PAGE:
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Journal of Applied Sciences and Environmental Management
World Bank assisted National Agricultural Research Project (NARP) - University of Port Harcourt
ISSN: 1119-8362
Vol. 17, No. 4, 2013, pp. 583-593
Bioline Code: ja13066
Full paper language: English
Document type: Research Article
Document available free of charge

Journal of Applied Sciences and Environmental Management, Vol. 17, No. 4, 2013, pp. 583-593

 en Evaluations of pH and High Ionic Strength Solution Effect in Cadmium Removal by Zinc Oxide Nanoparticles


For human and environmental health protection, it is necessary to remove excess cadmium in industrial wastewaters before discharging them to environment. Some laboratory experimental batch study was done to evaluate the effects of the initial cadmium concentration, adsorbent dose, pH, ionic strength, and contact time on the cadmium removal efficiency by zinc oxide nanoparticles. All tests were performed in 100 ml solution at constant temperature of 25°C and mixing rate of 150 rpm. The residual cadmium concentration in the solution was determined using flame atomic absorption spectroscopy. Statistical analyses were performed on data using SPSS16 software by applying Mann-Whitney and Kruskal-Wallis tests and the result designing graphs were provided using Excel software. Finally, experimental data were analyzed using adsorption isotherm and kinetic equations. The results show that cadmium removal efficiency increases with an increase in the adsorbent dose and contact time and decreases with the increase in initial concentration of cadmium. Furthermore, it is observed that by raising the ionic strength of solution 30 fold, the adsorption rate is increased from 90.7% to 62.3%. Due to regression coefficient (≥0.99), the adsorption process follows Langmuir isotherms model and pseudo-second order equation. Attending to the outcomes, zinc oxide nanoparticles have proper efficiency in the removal of cadmium from aqueous solutions. So, they can be used in treatment of the wastewaters containing cadmium ions. However, its efficiency is deeply dependant on the ion strength and the interactions of other metals in wastewater.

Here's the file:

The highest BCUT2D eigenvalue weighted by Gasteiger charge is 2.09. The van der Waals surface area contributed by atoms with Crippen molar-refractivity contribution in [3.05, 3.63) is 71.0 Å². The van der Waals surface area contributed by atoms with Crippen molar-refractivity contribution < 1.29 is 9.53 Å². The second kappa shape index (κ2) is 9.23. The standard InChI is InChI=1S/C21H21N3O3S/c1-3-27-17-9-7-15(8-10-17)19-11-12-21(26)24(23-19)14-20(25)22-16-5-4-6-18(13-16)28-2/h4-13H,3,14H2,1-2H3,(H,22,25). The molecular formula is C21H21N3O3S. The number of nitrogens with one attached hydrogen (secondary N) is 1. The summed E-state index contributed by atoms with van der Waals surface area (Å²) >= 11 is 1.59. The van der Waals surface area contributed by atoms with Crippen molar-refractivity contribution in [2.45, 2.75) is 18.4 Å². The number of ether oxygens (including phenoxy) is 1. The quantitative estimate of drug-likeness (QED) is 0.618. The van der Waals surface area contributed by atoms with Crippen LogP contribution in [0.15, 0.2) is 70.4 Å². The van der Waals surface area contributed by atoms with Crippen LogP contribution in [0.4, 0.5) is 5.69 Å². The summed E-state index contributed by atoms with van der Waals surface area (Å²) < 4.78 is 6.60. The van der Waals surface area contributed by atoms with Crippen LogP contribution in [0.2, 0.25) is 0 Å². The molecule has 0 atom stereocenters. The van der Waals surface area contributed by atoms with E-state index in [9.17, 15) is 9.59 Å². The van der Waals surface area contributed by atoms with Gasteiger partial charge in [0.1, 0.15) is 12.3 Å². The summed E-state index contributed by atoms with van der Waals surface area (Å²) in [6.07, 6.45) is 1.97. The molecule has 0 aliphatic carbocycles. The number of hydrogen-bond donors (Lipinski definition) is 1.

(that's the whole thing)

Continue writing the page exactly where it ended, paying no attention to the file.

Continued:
cadmium, ionic strength, adsorption, zinc oxide nanoparticles

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